Pentagon Restricts Use Of Fitness Trackers, Location-Tracking Apps Over Security Concerns

Leslie Hanson
August 7, 2018

"These geolocation capabilities can expose personal information, locations, routines, and numbers of Department personnel, and potentially create unintended security consequences and increased risk to the joint force and mission", it said.

There was little clarity Monday on how the new policy banning US troops from using geolocation will be enforced.

"The rapidly evolving market of devices, applications, and services with geolocation capabilities presents a significant risk to the Department of Defense personnel on and off duty, and to our military operations globally", according to an August 3 memo from Patrick Shanahan, the deputy secretary of defense. "You can see the supply lines, you can see the patrol routes in some cases, and you can see the infrastructure within the bases".

But troops on missions in more sensitive locations, such as Syria, Iraq, Afghanistan or parts of Africa would be restricted from using the devices or be required to turn off any location function. At the time, the map showed activity from 2015 through September 2017.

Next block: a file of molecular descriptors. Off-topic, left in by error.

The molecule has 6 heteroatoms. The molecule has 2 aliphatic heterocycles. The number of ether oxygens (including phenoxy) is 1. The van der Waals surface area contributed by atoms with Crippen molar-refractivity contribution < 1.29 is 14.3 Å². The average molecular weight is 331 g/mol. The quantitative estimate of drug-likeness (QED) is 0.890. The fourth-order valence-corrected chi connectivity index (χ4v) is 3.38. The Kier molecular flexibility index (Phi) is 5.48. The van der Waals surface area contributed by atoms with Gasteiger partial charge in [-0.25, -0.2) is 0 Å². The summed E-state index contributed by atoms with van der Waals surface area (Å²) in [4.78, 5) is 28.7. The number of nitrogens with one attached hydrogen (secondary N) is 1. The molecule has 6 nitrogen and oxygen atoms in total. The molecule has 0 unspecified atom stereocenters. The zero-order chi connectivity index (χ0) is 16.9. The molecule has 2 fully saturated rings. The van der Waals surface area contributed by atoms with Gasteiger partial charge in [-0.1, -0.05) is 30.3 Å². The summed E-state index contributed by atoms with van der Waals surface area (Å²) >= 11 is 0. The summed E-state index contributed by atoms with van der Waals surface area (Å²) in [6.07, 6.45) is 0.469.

Defense Secretary Jim Mattis ordered a review of personal electronics and fitness trackers afterward and initially left open the possibility that the use of electronics in stateside locations such as the Pentagon could be drastically curtailed.

USA troops and defense personnel won't be allowed to use smart watches, tablets, cellphones or fitness trackers with Global Positioning System tracking at sensitive locations or in warzone areas, according to a Defense Department memo released Monday.

Operational areas mostly consist of sensitive overseas locations where US personnel are deployed.


This was all sparked when reports surfaced earlier this year of a fitness-tracking company, Strava, publishing maps showing where users jog, bike and exercise.

Tablets, smart phones, smart watches and fitness devices will no longer be allowed to be turned on in warzone areas, according to a Defense Department memo. Shanahan's memo also gave the military's combatant commanders guidance on how to seek authorization for the use of geolocation features should they deem it necessary.

While the devices themselves will not be banned, service members will be responsible for ensuring their geolocation features are disabled.

"One of the things about the policy is that we wanted to make sure that as we were developing it, we were very clear about giving commanders latitude ... to make decisions on the ground", Manning said.

"It's a necessary evolution", he added.

The ban takes effect immediately, it said.

Other reports by Iphone Fresh

Discuss This Article

FOLLOW OUR NEWSPAPER